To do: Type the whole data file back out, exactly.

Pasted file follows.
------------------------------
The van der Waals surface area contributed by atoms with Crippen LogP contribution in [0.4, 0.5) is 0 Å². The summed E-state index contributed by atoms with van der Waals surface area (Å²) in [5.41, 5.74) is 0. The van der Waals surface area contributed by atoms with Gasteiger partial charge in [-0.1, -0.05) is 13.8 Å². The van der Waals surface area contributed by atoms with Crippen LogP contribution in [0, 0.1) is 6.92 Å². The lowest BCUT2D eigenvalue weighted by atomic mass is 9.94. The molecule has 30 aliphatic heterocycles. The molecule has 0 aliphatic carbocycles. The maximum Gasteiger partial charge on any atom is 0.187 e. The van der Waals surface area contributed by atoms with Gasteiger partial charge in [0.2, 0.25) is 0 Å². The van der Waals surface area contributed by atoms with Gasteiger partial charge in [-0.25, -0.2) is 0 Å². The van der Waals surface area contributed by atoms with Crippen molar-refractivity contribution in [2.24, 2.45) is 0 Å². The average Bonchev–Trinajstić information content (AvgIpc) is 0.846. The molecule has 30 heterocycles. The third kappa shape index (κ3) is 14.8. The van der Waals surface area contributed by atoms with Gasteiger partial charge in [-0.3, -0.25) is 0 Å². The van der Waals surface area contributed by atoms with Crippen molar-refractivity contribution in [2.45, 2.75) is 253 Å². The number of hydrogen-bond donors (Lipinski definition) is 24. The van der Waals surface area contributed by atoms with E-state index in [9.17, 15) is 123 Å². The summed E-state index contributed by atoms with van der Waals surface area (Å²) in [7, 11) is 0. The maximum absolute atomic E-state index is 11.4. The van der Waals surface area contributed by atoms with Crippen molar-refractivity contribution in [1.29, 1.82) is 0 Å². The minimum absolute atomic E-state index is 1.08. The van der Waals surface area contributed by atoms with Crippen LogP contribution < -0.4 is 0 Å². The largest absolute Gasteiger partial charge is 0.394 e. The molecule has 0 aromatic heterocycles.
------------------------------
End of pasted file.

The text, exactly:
The van der Waals surface area contributed by atoms with Crippen LogP contribution in [0.4, 0.5) is 0 Å². The summed E-state index contributed by atoms with van der Waals surface area (Å²) in [5.41, 5.74) is 0. The van der Waals surface area contributed by atoms with Gasteiger partial charge in [-0.1, -0.05) is 13.8 Å². The van der Waals surface area contributed by atoms with Crippen LogP contribution in [0, 0.1) is 6.92 Å². The lowest BCUT2D eigenvalue weighted by atomic mass is 9.94. The molecule has 30 aliphatic heterocycles. The molecule has 0 aliphatic carbocycles. The maximum Gasteiger partial charge on any atom is 0.187 e. The van der Waals surface area contributed by atoms with Gasteiger partial charge in [0.2, 0.25) is 0 Å². The van der Waals surface area contributed by atoms with Gasteiger partial charge in [-0.25, -0.2) is 0 Å². The van der Waals surface area contributed by atoms with Crippen molar-refractivity contribution in [2.24, 2.45) is 0 Å². The average Bonchev–Trinajstić information content (AvgIpc) is 0.846. The molecule has 30 heterocycles. The third kappa shape index (κ3) is 14.8. The van der Waals surface area contributed by atoms with Gasteiger partial charge in [-0.3, -0.25) is 0 Å². The van der Waals surface area contributed by atoms with Crippen molar-refractivity contribution in [2.45, 2.75) is 253 Å². The number of hydrogen-bond donors (Lipinski definition) is 24. The van der Waals surface area contributed by atoms with E-state index in [9.17, 15) is 123 Å². The summed E-state index contributed by atoms with van der Waals surface area (Å²) in [7, 11) is 0. The maximum absolute atomic E-state index is 11.4. The van der Waals surface area contributed by atoms with Crippen molar-refractivity contribution in [1.29, 1.82) is 0 Å². The minimum absolute atomic E-state index is 1.08. The van der Waals surface area contributed by atoms with Crippen LogP contribution < -0.4 is 0 Å². The largest absolute Gasteiger partial charge is 0.394 e. The molecule has 0 aromatic heterocycles.